HR managers may oversee the applied research process and determine what type of research methods are best for their organizations and what questions they are attempting to address. They may even select an impartial third party to conduct the research if, for instance, the performance of the HR department itself needs evaluation.
Each applied research method generates data that HR professionals must collect, organize, and analyze. When HR managers develop their data analysis skills, they can discover trends and areas for improvement.
The usefulness of analytics to HR professionals doesn’t stop there. According to the Academy to Innovate HR, human resources staff can leverage data to discover employee turnover rates and the reasons for turnover, the quality of new candidates, which employee benefits have the highest return on investment, the effect of employee morale on the company’s financial performance, how to motivate employees, and more.
For example, HR managers may want to learn which employees are most likely to succeed and advance in their roles so they can inform other managers which colleagues they should nurture with the most intention. They can assess different metrics of job performance and conduct staff interviews to determine each employee’s desired career trajectory in order to make informed recommendations.
HR managers can analyze data for valuable information and trends and then communicate their findings to executives and stakeholders so they may make create positive change within the company environment and operations.
Because of their important role in companies across all industries, HR managers command high salaries. According to the U.S. Bureau of Labor Statistics (BLS), the 2018 median pay for HR managers was $113,300. Compensation depends on a number of factors, such as industry, workplace environment, employer, geographic location, education level, and years of experience. The industries that compensate HR managers with the most competitive salaries include professional, scientific, and technical services (2018 median salary of $127,690) and companies and enterprises (2018 median salary of $126,420).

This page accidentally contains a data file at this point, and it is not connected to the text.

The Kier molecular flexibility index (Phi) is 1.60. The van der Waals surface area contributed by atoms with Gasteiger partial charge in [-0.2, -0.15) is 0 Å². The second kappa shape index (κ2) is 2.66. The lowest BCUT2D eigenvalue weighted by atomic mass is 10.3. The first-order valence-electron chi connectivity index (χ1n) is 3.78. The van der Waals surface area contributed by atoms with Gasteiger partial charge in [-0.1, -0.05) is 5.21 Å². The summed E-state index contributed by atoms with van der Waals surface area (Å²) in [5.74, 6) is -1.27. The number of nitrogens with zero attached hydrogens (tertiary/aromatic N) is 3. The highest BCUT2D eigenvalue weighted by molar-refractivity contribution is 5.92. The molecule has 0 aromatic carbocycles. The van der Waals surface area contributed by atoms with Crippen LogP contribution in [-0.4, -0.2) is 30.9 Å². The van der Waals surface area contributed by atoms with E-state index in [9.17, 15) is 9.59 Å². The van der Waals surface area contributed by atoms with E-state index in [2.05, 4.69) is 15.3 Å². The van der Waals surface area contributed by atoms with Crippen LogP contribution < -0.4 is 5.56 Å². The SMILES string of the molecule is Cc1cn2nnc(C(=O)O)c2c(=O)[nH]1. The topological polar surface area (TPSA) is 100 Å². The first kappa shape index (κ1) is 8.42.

The BLS anticipates that job opportunities for HR managers will grow 9% from 2016 to 2026, exceeding the average national growth rate of 7% for all jobs across all fields. Because the availability of HR job openings fluctuates depending on the strength of the economy, the projected continued growth is a result of the success of companies individually. The BLS notes that the best way for candidates to land HR manager positions is to boost their credentials with a master’s degree or certification in human resources management.
You care about people, and you’re invested in your colleagues. That’s why you chose to pursue a career in human resources. If you’re interested in advancing professionally, consider developing HR manager-level skills that can prepare you for your next, bold steps. The MS in Leadership and Human Resource Development from LSU Online equips you with the tools to become a fierce advocate for the future of human resources and provide valued support for employees and companies alike.
Academy to Innovate HR, “What Is HR Analytics?”
LSU General Catalog, Human Resource Education, M.S.
LSU Online, MS in Leadership and Human Resource Development
Saba Blog, “Creating Effective Leadership Requires HR To Fulfill 4 Key Roles”
U.S. Bureau of Labor Statistics, Human Resources Managers